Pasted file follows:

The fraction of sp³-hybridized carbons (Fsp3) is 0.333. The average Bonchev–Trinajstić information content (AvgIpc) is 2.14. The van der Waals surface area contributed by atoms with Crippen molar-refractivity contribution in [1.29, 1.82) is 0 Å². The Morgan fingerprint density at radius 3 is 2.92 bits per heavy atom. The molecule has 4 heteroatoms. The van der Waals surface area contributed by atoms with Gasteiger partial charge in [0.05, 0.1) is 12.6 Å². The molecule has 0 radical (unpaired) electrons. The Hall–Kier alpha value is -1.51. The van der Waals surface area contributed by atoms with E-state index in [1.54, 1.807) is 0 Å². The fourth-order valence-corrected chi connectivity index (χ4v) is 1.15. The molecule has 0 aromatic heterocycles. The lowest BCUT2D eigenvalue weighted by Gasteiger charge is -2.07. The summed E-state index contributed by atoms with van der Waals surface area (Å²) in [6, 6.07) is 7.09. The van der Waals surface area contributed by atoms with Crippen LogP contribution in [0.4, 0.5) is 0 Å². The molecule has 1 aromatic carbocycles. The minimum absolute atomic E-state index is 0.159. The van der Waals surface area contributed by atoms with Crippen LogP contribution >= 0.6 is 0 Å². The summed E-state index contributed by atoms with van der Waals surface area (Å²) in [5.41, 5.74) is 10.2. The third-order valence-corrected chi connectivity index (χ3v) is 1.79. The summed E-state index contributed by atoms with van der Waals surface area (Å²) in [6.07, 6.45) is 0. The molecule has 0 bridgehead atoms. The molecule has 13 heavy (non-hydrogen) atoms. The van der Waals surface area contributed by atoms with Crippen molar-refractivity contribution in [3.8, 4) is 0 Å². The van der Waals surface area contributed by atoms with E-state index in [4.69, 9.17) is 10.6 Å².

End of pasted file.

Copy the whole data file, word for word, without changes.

The fraction of sp³-hybridized carbons (Fsp3) is 0.333. The average Bonchev–Trinajstić information content (AvgIpc) is 2.14. The van der Waals surface area contributed by atoms with Crippen molar-refractivity contribution in [1.29, 1.82) is 0 Å². The Morgan fingerprint density at radius 3 is 2.92 bits per heavy atom. The molecule has 4 heteroatoms. The van der Waals surface area contributed by atoms with Gasteiger partial charge in [0.05, 0.1) is 12.6 Å². The molecule has 0 radical (unpaired) electrons. The Hall–Kier alpha value is -1.51. The van der Waals surface area contributed by atoms with E-state index in [1.54, 1.807) is 0 Å². The fourth-order valence-corrected chi connectivity index (χ4v) is 1.15. The molecule has 0 aromatic heterocycles. The lowest BCUT2D eigenvalue weighted by Gasteiger charge is -2.07. The summed E-state index contributed by atoms with van der Waals surface area (Å²) in [6, 6.07) is 7.09. The van der Waals surface area contributed by atoms with Crippen LogP contribution in [0.4, 0.5) is 0 Å². The molecule has 1 aromatic carbocycles. The minimum absolute atomic E-state index is 0.159. The van der Waals surface area contributed by atoms with Crippen LogP contribution >= 0.6 is 0 Å². The summed E-state index contributed by atoms with van der Waals surface area (Å²) in [5.41, 5.74) is 10.2. The third-order valence-corrected chi connectivity index (χ3v) is 1.79. The summed E-state index contributed by atoms with van der Waals surface area (Å²) in [6.07, 6.45) is 0. The molecule has 0 bridgehead atoms. The molecule has 13 heavy (non-hydrogen) atoms. The van der Waals surface area contributed by atoms with Crippen molar-refractivity contribution in [3.8, 4) is 0 Å². The van der Waals surface area contributed by atoms with E-state index in [4.69, 9.17) is 10.6 Å².